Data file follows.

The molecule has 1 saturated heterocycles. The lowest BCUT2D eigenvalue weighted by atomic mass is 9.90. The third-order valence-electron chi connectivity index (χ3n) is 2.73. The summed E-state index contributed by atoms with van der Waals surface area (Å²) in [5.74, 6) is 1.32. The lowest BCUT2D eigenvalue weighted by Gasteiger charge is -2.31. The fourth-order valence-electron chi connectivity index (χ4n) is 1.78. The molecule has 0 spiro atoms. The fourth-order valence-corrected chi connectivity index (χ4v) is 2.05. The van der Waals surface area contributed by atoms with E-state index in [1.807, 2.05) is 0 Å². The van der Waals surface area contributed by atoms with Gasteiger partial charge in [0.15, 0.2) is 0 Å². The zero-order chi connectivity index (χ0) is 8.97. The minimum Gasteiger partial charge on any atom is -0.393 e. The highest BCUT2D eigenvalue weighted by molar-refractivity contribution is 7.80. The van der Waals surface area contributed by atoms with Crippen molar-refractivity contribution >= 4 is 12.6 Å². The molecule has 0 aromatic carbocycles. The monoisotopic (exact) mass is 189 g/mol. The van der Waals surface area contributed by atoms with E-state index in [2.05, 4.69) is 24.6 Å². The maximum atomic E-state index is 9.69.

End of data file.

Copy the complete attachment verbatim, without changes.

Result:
The molecule has 1 saturated heterocycles. The lowest BCUT2D eigenvalue weighted by atomic mass is 9.90. The third-order valence-electron chi connectivity index (χ3n) is 2.73. The summed E-state index contributed by atoms with van der Waals surface area (Å²) in [5.74, 6) is 1.32. The lowest BCUT2D eigenvalue weighted by Gasteiger charge is -2.31. The fourth-order valence-electron chi connectivity index (χ4n) is 1.78. The molecule has 0 spiro atoms. The fourth-order valence-corrected chi connectivity index (χ4v) is 2.05. The van der Waals surface area contributed by atoms with E-state index in [1.807, 2.05) is 0 Å². The van der Waals surface area contributed by atoms with Gasteiger partial charge in [0.15, 0.2) is 0 Å². The zero-order chi connectivity index (χ0) is 8.97. The minimum Gasteiger partial charge on any atom is -0.393 e. The highest BCUT2D eigenvalue weighted by molar-refractivity contribution is 7.80. The van der Waals surface area contributed by atoms with Crippen molar-refractivity contribution >= 4 is 12.6 Å². The molecule has 0 aromatic carbocycles. The monoisotopic (exact) mass is 189 g/mol. The van der Waals surface area contributed by atoms with E-state index in [2.05, 4.69) is 24.6 Å². The maximum atomic E-state index is 9.69.